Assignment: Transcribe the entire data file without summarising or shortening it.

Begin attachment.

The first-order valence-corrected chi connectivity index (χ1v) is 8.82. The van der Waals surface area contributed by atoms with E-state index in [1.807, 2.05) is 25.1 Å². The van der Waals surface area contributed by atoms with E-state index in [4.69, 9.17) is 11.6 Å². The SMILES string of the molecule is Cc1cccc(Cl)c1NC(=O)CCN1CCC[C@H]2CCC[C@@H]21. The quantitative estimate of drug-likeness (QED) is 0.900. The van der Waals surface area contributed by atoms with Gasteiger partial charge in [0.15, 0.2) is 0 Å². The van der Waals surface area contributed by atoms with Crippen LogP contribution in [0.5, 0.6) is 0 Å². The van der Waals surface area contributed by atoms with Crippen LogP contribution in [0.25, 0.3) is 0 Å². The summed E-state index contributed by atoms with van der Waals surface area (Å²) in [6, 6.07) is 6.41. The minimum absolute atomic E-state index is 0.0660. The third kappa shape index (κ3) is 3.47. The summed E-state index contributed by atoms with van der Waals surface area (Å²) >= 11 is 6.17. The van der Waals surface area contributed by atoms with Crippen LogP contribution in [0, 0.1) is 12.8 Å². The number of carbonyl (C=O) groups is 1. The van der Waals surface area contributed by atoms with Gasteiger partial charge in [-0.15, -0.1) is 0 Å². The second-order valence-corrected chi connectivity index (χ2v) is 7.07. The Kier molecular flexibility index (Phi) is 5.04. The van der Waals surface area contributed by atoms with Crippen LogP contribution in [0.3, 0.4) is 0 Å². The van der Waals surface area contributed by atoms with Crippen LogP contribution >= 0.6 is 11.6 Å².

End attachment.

The first-order valence-corrected chi connectivity index (χ1v) is 8.82. The van der Waals surface area contributed by atoms with E-state index in [1.807, 2.05) is 25.1 Å². The van der Waals surface area contributed by atoms with E-state index in [4.69, 9.17) is 11.6 Å². The SMILES string of the molecule is Cc1cccc(Cl)c1NC(=O)CCN1CCC[C@H]2CCC[C@@H]21. The quantitative estimate of drug-likeness (QED) is 0.900. The van der Waals surface area contributed by atoms with Gasteiger partial charge in [0.15, 0.2) is 0 Å². The van der Waals surface area contributed by atoms with Crippen LogP contribution in [0.5, 0.6) is 0 Å². The van der Waals surface area contributed by atoms with Crippen LogP contribution in [0.25, 0.3) is 0 Å². The summed E-state index contributed by atoms with van der Waals surface area (Å²) in [6, 6.07) is 6.41. The minimum absolute atomic E-state index is 0.0660. The third kappa shape index (κ3) is 3.47. The summed E-state index contributed by atoms with van der Waals surface area (Å²) >= 11 is 6.17. The van der Waals surface area contributed by atoms with Crippen LogP contribution in [0, 0.1) is 12.8 Å². The number of carbonyl (C=O) groups is 1. The van der Waals surface area contributed by atoms with Gasteiger partial charge in [-0.15, -0.1) is 0 Å². The second-order valence-corrected chi connectivity index (χ2v) is 7.07. The Kier molecular flexibility index (Phi) is 5.04. The van der Waals surface area contributed by atoms with Crippen LogP contribution in [0.3, 0.4) is 0 Å². The van der Waals surface area contributed by atoms with Crippen LogP contribution >= 0.6 is 11.6 Å².